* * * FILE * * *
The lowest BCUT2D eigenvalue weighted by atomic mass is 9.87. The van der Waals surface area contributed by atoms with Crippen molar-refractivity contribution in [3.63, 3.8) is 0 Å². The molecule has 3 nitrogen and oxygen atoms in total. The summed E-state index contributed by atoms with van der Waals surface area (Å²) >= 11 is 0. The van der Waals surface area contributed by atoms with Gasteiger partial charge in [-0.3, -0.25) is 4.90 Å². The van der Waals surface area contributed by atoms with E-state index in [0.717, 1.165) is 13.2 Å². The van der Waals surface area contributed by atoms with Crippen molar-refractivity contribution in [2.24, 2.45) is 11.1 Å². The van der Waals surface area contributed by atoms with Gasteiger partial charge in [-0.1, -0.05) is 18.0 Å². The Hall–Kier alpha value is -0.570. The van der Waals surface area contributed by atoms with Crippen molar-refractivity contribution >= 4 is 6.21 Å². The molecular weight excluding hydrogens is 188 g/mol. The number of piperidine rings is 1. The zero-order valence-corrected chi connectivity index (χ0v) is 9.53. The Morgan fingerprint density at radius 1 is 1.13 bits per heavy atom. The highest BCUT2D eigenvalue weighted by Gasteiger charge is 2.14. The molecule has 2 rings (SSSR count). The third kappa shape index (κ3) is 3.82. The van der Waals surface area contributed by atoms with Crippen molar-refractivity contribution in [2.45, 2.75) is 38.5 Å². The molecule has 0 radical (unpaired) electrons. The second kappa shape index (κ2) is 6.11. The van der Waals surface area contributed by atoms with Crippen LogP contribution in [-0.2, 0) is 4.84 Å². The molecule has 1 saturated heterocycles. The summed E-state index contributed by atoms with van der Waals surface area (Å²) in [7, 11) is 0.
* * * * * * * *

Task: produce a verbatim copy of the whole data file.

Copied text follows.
The lowest BCUT2D eigenvalue weighted by atomic mass is 9.87. The van der Waals surface area contributed by atoms with Crippen molar-refractivity contribution in [3.63, 3.8) is 0 Å². The molecule has 3 nitrogen and oxygen atoms in total. The summed E-state index contributed by atoms with van der Waals surface area (Å²) >= 11 is 0. The van der Waals surface area contributed by atoms with Gasteiger partial charge in [-0.3, -0.25) is 4.90 Å². The van der Waals surface area contributed by atoms with E-state index in [0.717, 1.165) is 13.2 Å². The van der Waals surface area contributed by atoms with Crippen molar-refractivity contribution in [2.24, 2.45) is 11.1 Å². The van der Waals surface area contributed by atoms with Gasteiger partial charge in [-0.1, -0.05) is 18.0 Å². The Hall–Kier alpha value is -0.570. The van der Waals surface area contributed by atoms with Crippen molar-refractivity contribution >= 4 is 6.21 Å². The molecular weight excluding hydrogens is 188 g/mol. The number of piperidine rings is 1. The zero-order valence-corrected chi connectivity index (χ0v) is 9.53. The Morgan fingerprint density at radius 1 is 1.13 bits per heavy atom. The highest BCUT2D eigenvalue weighted by Gasteiger charge is 2.14. The molecule has 2 rings (SSSR count). The third kappa shape index (κ3) is 3.82. The van der Waals surface area contributed by atoms with Crippen molar-refractivity contribution in [2.45, 2.75) is 38.5 Å². The molecule has 0 radical (unpaired) electrons. The second kappa shape index (κ2) is 6.11. The van der Waals surface area contributed by atoms with Crippen LogP contribution in [-0.2, 0) is 4.84 Å². The molecule has 1 saturated heterocycles. The summed E-state index contributed by atoms with van der Waals surface area (Å²) in [7, 11) is 0.